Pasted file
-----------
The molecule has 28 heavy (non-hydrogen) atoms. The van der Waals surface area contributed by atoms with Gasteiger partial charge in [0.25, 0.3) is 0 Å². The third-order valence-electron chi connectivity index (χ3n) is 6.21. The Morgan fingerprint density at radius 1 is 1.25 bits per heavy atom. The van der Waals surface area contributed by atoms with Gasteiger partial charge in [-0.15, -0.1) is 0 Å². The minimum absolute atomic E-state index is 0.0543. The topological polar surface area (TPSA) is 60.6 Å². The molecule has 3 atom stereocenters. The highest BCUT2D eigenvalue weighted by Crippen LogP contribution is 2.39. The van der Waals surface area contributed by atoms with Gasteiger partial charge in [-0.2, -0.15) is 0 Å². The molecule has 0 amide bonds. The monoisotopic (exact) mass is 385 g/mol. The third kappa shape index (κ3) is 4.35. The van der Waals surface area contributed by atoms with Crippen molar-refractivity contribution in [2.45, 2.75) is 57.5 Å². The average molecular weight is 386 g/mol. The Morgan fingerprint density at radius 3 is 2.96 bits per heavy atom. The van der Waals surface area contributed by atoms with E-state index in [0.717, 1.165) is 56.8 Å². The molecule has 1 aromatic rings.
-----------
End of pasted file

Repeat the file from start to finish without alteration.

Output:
The molecule has 28 heavy (non-hydrogen) atoms. The van der Waals surface area contributed by atoms with Gasteiger partial charge in [0.25, 0.3) is 0 Å². The third-order valence-electron chi connectivity index (χ3n) is 6.21. The Morgan fingerprint density at radius 1 is 1.25 bits per heavy atom. The van der Waals surface area contributed by atoms with Gasteiger partial charge in [-0.15, -0.1) is 0 Å². The minimum absolute atomic E-state index is 0.0543. The topological polar surface area (TPSA) is 60.6 Å². The molecule has 3 atom stereocenters. The highest BCUT2D eigenvalue weighted by Crippen LogP contribution is 2.39. The van der Waals surface area contributed by atoms with Gasteiger partial charge in [-0.2, -0.15) is 0 Å². The molecule has 0 amide bonds. The monoisotopic (exact) mass is 385 g/mol. The third kappa shape index (κ3) is 4.35. The van der Waals surface area contributed by atoms with Crippen molar-refractivity contribution in [2.45, 2.75) is 57.5 Å². The average molecular weight is 386 g/mol. The Morgan fingerprint density at radius 3 is 2.96 bits per heavy atom. The van der Waals surface area contributed by atoms with E-state index in [0.717, 1.165) is 56.8 Å². The molecule has 1 aromatic rings.